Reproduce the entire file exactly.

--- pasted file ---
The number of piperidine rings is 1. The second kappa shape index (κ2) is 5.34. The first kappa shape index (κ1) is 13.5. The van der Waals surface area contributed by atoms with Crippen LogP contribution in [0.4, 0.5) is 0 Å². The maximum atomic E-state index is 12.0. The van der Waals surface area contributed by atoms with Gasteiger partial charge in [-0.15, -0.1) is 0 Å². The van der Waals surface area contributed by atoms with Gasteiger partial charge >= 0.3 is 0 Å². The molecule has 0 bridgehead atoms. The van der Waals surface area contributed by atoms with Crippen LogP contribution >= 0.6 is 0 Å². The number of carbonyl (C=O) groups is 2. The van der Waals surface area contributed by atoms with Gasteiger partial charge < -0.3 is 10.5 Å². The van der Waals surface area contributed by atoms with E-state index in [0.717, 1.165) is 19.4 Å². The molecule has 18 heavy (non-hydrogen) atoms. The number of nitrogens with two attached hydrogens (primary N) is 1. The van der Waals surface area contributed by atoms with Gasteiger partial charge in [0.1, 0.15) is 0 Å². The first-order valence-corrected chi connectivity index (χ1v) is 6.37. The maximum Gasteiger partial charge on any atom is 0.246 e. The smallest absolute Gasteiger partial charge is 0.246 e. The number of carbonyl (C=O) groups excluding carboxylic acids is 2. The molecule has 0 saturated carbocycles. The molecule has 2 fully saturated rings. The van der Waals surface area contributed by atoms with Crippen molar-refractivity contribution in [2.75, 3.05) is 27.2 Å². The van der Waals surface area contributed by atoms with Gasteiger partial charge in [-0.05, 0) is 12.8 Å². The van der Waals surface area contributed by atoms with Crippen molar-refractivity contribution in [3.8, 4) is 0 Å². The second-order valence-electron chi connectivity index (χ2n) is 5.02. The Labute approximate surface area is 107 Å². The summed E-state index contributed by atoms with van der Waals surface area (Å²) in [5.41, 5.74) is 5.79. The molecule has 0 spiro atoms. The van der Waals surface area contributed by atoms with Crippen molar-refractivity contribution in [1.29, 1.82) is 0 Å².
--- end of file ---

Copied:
The number of piperidine rings is 1. The second kappa shape index (κ2) is 5.34. The first kappa shape index (κ1) is 13.5. The van der Waals surface area contributed by atoms with Crippen LogP contribution in [0.4, 0.5) is 0 Å². The maximum atomic E-state index is 12.0. The van der Waals surface area contributed by atoms with Gasteiger partial charge in [-0.15, -0.1) is 0 Å². The van der Waals surface area contributed by atoms with Gasteiger partial charge >= 0.3 is 0 Å². The molecule has 0 bridgehead atoms. The van der Waals surface area contributed by atoms with Crippen LogP contribution >= 0.6 is 0 Å². The number of carbonyl (C=O) groups is 2. The van der Waals surface area contributed by atoms with Gasteiger partial charge < -0.3 is 10.5 Å². The van der Waals surface area contributed by atoms with E-state index in [0.717, 1.165) is 19.4 Å². The molecule has 18 heavy (non-hydrogen) atoms. The number of nitrogens with two attached hydrogens (primary N) is 1. The van der Waals surface area contributed by atoms with Gasteiger partial charge in [0.1, 0.15) is 0 Å². The first-order valence-corrected chi connectivity index (χ1v) is 6.37. The maximum Gasteiger partial charge on any atom is 0.246 e. The smallest absolute Gasteiger partial charge is 0.246 e. The number of carbonyl (C=O) groups excluding carboxylic acids is 2. The molecule has 0 saturated carbocycles. The molecule has 2 fully saturated rings. The van der Waals surface area contributed by atoms with Crippen molar-refractivity contribution in [2.75, 3.05) is 27.2 Å². The van der Waals surface area contributed by atoms with Gasteiger partial charge in [-0.05, 0) is 12.8 Å². The van der Waals surface area contributed by atoms with Crippen molar-refractivity contribution in [3.8, 4) is 0 Å². The second-order valence-electron chi connectivity index (χ2n) is 5.02. The Labute approximate surface area is 107 Å². The summed E-state index contributed by atoms with van der Waals surface area (Å²) in [5.41, 5.74) is 5.79. The molecule has 0 spiro atoms. The van der Waals surface area contributed by atoms with Crippen molar-refractivity contribution in [1.29, 1.82) is 0 Å².